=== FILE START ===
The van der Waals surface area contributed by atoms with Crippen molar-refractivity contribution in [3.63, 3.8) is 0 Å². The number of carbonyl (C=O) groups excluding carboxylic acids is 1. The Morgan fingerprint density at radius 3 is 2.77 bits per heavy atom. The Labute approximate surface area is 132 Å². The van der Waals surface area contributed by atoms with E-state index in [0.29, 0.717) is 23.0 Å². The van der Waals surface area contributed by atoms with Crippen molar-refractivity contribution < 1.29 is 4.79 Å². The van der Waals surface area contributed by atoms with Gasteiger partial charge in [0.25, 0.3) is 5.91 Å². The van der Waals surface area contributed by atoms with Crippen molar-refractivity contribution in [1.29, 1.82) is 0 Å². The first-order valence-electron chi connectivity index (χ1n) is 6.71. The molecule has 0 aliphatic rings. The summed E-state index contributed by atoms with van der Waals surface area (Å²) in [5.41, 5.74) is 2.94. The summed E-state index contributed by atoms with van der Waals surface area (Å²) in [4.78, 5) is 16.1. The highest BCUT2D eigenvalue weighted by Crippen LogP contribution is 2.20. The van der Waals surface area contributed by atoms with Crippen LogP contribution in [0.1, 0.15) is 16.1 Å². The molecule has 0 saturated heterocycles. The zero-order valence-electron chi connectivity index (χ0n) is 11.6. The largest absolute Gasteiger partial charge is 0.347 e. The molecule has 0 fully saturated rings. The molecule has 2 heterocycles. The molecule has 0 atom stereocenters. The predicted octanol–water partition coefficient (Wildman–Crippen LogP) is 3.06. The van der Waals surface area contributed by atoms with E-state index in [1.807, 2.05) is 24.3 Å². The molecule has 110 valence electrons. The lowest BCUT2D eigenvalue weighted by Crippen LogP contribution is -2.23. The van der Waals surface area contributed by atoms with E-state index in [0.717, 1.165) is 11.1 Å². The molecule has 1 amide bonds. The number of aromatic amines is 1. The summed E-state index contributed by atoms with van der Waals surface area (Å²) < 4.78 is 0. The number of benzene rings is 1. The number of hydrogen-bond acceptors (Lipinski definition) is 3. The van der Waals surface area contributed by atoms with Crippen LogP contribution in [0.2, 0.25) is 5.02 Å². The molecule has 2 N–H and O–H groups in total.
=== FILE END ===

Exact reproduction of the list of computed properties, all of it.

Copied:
The van der Waals surface area contributed by atoms with Crippen molar-refractivity contribution in [3.63, 3.8) is 0 Å². The number of carbonyl (C=O) groups excluding carboxylic acids is 1. The Morgan fingerprint density at radius 3 is 2.77 bits per heavy atom. The Labute approximate surface area is 132 Å². The van der Waals surface area contributed by atoms with E-state index in [0.29, 0.717) is 23.0 Å². The van der Waals surface area contributed by atoms with Crippen molar-refractivity contribution < 1.29 is 4.79 Å². The van der Waals surface area contributed by atoms with Gasteiger partial charge in [0.25, 0.3) is 5.91 Å². The van der Waals surface area contributed by atoms with Crippen molar-refractivity contribution in [1.29, 1.82) is 0 Å². The first-order valence-electron chi connectivity index (χ1n) is 6.71. The molecule has 0 aliphatic rings. The summed E-state index contributed by atoms with van der Waals surface area (Å²) in [5.41, 5.74) is 2.94. The summed E-state index contributed by atoms with van der Waals surface area (Å²) in [4.78, 5) is 16.1. The highest BCUT2D eigenvalue weighted by Crippen LogP contribution is 2.20. The van der Waals surface area contributed by atoms with Crippen LogP contribution in [0.1, 0.15) is 16.1 Å². The molecule has 0 saturated heterocycles. The zero-order valence-electron chi connectivity index (χ0n) is 11.6. The largest absolute Gasteiger partial charge is 0.347 e. The molecule has 0 fully saturated rings. The molecule has 2 heterocycles. The molecule has 0 atom stereocenters. The predicted octanol–water partition coefficient (Wildman–Crippen LogP) is 3.06. The van der Waals surface area contributed by atoms with E-state index in [1.807, 2.05) is 24.3 Å². The molecule has 110 valence electrons. The lowest BCUT2D eigenvalue weighted by Crippen LogP contribution is -2.23. The van der Waals surface area contributed by atoms with E-state index in [0.717, 1.165) is 11.1 Å². The molecule has 1 amide bonds. The number of aromatic amines is 1. The summed E-state index contributed by atoms with van der Waals surface area (Å²) < 4.78 is 0. The number of benzene rings is 1. The number of hydrogen-bond acceptors (Lipinski definition) is 3. The van der Waals surface area contributed by atoms with Crippen LogP contribution in [0.2, 0.25) is 5.02 Å². The molecule has 2 N–H and O–H groups in total.